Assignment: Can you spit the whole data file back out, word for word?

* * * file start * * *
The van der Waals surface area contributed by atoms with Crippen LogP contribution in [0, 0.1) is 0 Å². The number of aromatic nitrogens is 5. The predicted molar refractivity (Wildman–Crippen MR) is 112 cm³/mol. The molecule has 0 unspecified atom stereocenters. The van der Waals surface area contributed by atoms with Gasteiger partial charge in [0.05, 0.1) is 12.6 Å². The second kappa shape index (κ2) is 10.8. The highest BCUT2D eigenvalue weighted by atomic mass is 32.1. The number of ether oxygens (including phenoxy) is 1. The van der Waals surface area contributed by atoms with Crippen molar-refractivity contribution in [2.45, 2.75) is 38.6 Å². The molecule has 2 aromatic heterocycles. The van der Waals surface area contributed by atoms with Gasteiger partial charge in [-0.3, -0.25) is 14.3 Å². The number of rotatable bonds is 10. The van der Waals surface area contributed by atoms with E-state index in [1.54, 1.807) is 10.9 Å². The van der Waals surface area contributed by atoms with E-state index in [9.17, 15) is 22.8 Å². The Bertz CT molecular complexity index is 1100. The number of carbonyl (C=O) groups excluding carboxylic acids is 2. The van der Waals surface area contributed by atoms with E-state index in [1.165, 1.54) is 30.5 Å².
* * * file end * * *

The van der Waals surface area contributed by atoms with Crippen LogP contribution in [0, 0.1) is 0 Å². The number of aromatic nitrogens is 5. The predicted molar refractivity (Wildman–Crippen MR) is 112 cm³/mol. The molecule has 0 unspecified atom stereocenters. The van der Waals surface area contributed by atoms with Gasteiger partial charge in [0.05, 0.1) is 12.6 Å². The second kappa shape index (κ2) is 10.8. The highest BCUT2D eigenvalue weighted by atomic mass is 32.1. The number of ether oxygens (including phenoxy) is 1. The van der Waals surface area contributed by atoms with Crippen molar-refractivity contribution in [2.45, 2.75) is 38.6 Å². The molecule has 2 aromatic heterocycles. The van der Waals surface area contributed by atoms with Gasteiger partial charge in [-0.3, -0.25) is 14.3 Å². The number of rotatable bonds is 10. The van der Waals surface area contributed by atoms with E-state index in [1.54, 1.807) is 10.9 Å². The van der Waals surface area contributed by atoms with E-state index in [9.17, 15) is 22.8 Å². The Bertz CT molecular complexity index is 1100. The number of carbonyl (C=O) groups excluding carboxylic acids is 2. The van der Waals surface area contributed by atoms with E-state index in [1.165, 1.54) is 30.5 Å².